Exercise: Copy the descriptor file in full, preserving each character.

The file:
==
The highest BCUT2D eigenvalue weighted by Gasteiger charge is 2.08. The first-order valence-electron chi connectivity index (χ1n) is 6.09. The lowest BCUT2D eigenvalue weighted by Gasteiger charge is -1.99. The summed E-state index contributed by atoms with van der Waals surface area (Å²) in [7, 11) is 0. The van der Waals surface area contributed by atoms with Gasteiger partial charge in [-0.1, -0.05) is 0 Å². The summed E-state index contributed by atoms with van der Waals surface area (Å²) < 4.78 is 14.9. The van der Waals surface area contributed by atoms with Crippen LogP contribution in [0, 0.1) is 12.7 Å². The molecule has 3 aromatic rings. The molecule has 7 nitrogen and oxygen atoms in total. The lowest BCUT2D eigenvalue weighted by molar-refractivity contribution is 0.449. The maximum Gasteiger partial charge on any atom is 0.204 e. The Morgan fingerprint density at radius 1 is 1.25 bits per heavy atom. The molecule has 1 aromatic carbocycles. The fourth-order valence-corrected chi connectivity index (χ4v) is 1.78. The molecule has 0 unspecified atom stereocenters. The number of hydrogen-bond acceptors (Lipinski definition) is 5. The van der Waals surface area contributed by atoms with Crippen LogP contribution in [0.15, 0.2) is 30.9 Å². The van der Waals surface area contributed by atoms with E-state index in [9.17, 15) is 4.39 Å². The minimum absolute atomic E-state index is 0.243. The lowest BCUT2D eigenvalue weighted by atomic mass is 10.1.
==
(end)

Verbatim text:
The highest BCUT2D eigenvalue weighted by Gasteiger charge is 2.08. The first-order valence-electron chi connectivity index (χ1n) is 6.09. The lowest BCUT2D eigenvalue weighted by Gasteiger charge is -1.99. The summed E-state index contributed by atoms with van der Waals surface area (Å²) in [7, 11) is 0. The van der Waals surface area contributed by atoms with Gasteiger partial charge in [-0.1, -0.05) is 0 Å². The summed E-state index contributed by atoms with van der Waals surface area (Å²) < 4.78 is 14.9. The van der Waals surface area contributed by atoms with Crippen LogP contribution in [0, 0.1) is 12.7 Å². The molecule has 3 aromatic rings. The molecule has 7 nitrogen and oxygen atoms in total. The lowest BCUT2D eigenvalue weighted by molar-refractivity contribution is 0.449. The maximum Gasteiger partial charge on any atom is 0.204 e. The Morgan fingerprint density at radius 1 is 1.25 bits per heavy atom. The molecule has 1 aromatic carbocycles. The fourth-order valence-corrected chi connectivity index (χ4v) is 1.78. The molecule has 0 unspecified atom stereocenters. The number of hydrogen-bond acceptors (Lipinski definition) is 5. The van der Waals surface area contributed by atoms with Crippen LogP contribution in [0.15, 0.2) is 30.9 Å². The van der Waals surface area contributed by atoms with E-state index in [9.17, 15) is 4.39 Å². The minimum absolute atomic E-state index is 0.243. The lowest BCUT2D eigenvalue weighted by atomic mass is 10.1.